Storm Damage Prevention

How to Reduce the Risk of Weather-Related Damage to Your Home

 

GUEST BLOG:  Natalie Jones of homeownerbliss.info.

 

Wind, rain, snow, and freezing temperatures can cause serious damage to your home. In fact, according to the National Centers for Environmental Information, 10 weather events inflicted at least $1 billion in damage in the US. through the first nine months of 2019. Although you can’t avoid bad weather altogether, you can take precautionary measures to protect your home. Let’s take a look at the various types of weather issues and what you can do to mitigate damages.

Wind Damage

Heavy winds (as well as snow and ice) have the potential to snap tree limbs, causing them to fall and damage your home. Several times a year, inspect the trees around your property and look for limbs and branches that could potentially fall onto your home or other nearby properties. These trees should be trimmed regularly by a professional. The average cost of tree trimming ranges widely from $75 to $1,000, though this will depend on the size of the tree and other factors. Also, look for trees that are dead or rotting, which could easily come crashing down during a storm. For safety, dead trees should be removed immediately.

Water Damage

Flash floods, hurricanes, intense rain, and snowmelt can cause extensive water damage to your home itself and to your property inside. Fortunately, preventive measures can be taken to minimize the risk of such water damage.

Seal the Gaps

If your house isn't sealed properly, you are practically inviting storms to damage your home. So, replace old weatherstripping, caulk gaps, and patch holes to prevent water, wind, and critters from getting into your house and damaging your property.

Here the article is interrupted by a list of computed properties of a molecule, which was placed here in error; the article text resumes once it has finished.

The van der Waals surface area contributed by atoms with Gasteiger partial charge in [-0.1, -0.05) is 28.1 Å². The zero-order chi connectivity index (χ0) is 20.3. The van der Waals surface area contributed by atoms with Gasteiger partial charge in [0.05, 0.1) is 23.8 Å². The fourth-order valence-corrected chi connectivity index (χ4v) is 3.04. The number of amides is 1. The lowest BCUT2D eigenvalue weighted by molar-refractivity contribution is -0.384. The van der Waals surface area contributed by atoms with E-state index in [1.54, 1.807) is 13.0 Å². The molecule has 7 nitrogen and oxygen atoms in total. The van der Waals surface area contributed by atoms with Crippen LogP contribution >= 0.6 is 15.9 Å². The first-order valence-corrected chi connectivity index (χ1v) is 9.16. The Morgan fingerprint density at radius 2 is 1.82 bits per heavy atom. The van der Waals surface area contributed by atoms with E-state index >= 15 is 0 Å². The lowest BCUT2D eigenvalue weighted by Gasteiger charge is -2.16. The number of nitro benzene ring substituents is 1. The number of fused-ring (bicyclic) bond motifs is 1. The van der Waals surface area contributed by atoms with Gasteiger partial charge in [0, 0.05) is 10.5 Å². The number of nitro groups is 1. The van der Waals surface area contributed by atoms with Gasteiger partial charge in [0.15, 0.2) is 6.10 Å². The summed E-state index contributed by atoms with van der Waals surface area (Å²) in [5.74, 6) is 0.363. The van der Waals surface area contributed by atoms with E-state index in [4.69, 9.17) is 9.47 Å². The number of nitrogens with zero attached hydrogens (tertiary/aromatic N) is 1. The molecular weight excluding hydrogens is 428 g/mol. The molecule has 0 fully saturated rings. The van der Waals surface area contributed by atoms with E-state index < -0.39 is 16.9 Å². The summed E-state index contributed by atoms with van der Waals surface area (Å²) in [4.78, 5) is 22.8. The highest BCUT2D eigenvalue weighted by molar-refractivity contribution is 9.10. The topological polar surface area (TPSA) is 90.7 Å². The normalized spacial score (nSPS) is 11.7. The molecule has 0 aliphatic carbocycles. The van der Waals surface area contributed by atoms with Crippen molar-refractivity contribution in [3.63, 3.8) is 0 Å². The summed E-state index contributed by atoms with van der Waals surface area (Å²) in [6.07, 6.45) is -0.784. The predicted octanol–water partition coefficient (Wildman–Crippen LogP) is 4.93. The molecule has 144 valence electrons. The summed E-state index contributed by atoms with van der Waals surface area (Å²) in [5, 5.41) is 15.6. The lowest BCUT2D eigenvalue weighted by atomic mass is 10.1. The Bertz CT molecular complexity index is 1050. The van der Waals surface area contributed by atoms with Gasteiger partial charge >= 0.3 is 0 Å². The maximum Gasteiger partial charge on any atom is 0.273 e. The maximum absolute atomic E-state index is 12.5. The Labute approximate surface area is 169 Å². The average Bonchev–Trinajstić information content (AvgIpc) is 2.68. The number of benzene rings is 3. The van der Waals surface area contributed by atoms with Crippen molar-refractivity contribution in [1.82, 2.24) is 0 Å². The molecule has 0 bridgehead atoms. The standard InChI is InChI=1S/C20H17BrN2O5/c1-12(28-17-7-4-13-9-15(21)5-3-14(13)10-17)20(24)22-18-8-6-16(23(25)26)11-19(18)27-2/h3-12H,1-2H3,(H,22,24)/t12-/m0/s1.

Clean out Your Gutters

Leaves and other debris can clog your gutters, leading to water overflowing and causing damage to the exterior of your home, leaks into the interior of your home, and problems with the foundation. Clean your gutters regularly and ensure your downspouts are positioned properly.

Check Your Roof

In the summer or fall, have your roof professionally inspected to check for cracks, missing shingles, damaged flashing, or other problems. Fix any minor issues you encounter right away before they become larger and more costly to repair.

Snow Damage

Snow can damage your roof in a variety of ways. In addition to the aforementioned water damage from melted snow, the weight of the snow can also damage your roof. According to the Insurance Institute for Business and Home Safety, it takes four feet of fresh snow or two feet of older, compressed snow to create enough weight to stress a roof. Before winter, get your roof inspected by a qualified contractor to check for structural issues and possible leaks. Invest in a simple roof rake to get the snow off your roof and onto the ground.

Ice dams are another issue homeowners may encounter at some point. When your attic is warm, the snow melts in the middle of your roof, and that melted snow flows downward but refreezes near the eaves of your roof. This build-up of refrozen snow or ice can damage your gutters as well as work its way under your shingles. Icicles are a tell-tale sign of problematic ice dams. You can use a roof rake to remove ice dams, but you should also consider insulating your attic to stop the problem from occurring in the first place.

Cold Temperatures

Freezing temperatures can cause water pipes to freeze in areas of your home that are not insulated well, such as the attic, basement, and crawl spaces. The pressure inside the pipe can lead to it bursting and flooding your home. You can add a layer of insulation around these pipes in the form of foam rubber or fiberglass sleeves. These protective sleeves can be found at most hardware and home improvement stores.

Home ownership comes with some risks. That’s why we all need insurance. However, homeowners insurance doesn’t cover every type of damage to your home, and no one wants to deal with damage and repairs to their home. Fortunately, these tips can help reduce the risk and extent of damage caused by wind, rain, snow, and cold temperatures.

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